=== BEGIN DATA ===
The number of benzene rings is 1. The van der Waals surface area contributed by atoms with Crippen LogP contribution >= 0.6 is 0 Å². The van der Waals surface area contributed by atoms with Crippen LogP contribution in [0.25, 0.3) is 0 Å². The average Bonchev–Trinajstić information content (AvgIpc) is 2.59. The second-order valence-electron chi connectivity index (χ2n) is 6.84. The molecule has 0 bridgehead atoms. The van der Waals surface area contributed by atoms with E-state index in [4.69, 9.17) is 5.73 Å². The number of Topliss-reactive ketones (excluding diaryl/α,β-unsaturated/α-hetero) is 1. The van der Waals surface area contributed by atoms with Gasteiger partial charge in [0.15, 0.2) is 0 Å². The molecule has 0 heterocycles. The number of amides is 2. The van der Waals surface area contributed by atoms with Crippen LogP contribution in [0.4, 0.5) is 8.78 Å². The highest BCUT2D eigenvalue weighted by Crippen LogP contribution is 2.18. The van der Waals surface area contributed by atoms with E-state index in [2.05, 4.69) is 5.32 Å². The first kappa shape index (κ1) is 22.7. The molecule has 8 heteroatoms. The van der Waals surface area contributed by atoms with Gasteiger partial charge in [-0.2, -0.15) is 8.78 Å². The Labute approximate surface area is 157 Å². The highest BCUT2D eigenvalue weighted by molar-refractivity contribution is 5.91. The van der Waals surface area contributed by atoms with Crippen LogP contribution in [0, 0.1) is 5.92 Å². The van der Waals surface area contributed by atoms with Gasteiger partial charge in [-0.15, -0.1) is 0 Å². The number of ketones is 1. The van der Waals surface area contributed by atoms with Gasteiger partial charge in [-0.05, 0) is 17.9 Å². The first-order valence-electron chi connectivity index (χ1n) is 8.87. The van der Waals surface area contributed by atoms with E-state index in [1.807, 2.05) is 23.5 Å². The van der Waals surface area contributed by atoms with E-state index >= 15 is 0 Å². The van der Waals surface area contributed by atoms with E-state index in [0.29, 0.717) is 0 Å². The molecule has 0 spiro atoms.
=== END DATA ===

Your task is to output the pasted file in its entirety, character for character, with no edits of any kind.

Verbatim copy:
The number of benzene rings is 1. The van der Waals surface area contributed by atoms with Crippen LogP contribution >= 0.6 is 0 Å². The van der Waals surface area contributed by atoms with Crippen LogP contribution in [0.25, 0.3) is 0 Å². The average Bonchev–Trinajstić information content (AvgIpc) is 2.59. The second-order valence-electron chi connectivity index (χ2n) is 6.84. The molecule has 0 bridgehead atoms. The van der Waals surface area contributed by atoms with E-state index in [4.69, 9.17) is 5.73 Å². The number of Topliss-reactive ketones (excluding diaryl/α,β-unsaturated/α-hetero) is 1. The van der Waals surface area contributed by atoms with Gasteiger partial charge in [0.15, 0.2) is 0 Å². The molecule has 0 heterocycles. The number of amides is 2. The van der Waals surface area contributed by atoms with Crippen LogP contribution in [0.4, 0.5) is 8.78 Å². The highest BCUT2D eigenvalue weighted by Crippen LogP contribution is 2.18. The van der Waals surface area contributed by atoms with E-state index in [2.05, 4.69) is 5.32 Å². The first kappa shape index (κ1) is 22.7. The molecule has 8 heteroatoms. The van der Waals surface area contributed by atoms with Gasteiger partial charge in [-0.2, -0.15) is 8.78 Å². The Labute approximate surface area is 157 Å². The highest BCUT2D eigenvalue weighted by molar-refractivity contribution is 5.91. The van der Waals surface area contributed by atoms with Crippen LogP contribution in [0, 0.1) is 5.92 Å². The van der Waals surface area contributed by atoms with Gasteiger partial charge in [-0.15, -0.1) is 0 Å². The number of ketones is 1. The van der Waals surface area contributed by atoms with Gasteiger partial charge in [-0.05, 0) is 17.9 Å². The first-order valence-electron chi connectivity index (χ1n) is 8.87. The van der Waals surface area contributed by atoms with E-state index in [1.807, 2.05) is 23.5 Å². The van der Waals surface area contributed by atoms with E-state index >= 15 is 0 Å². The van der Waals surface area contributed by atoms with E-state index in [0.29, 0.717) is 0 Å². The molecule has 0 spiro atoms.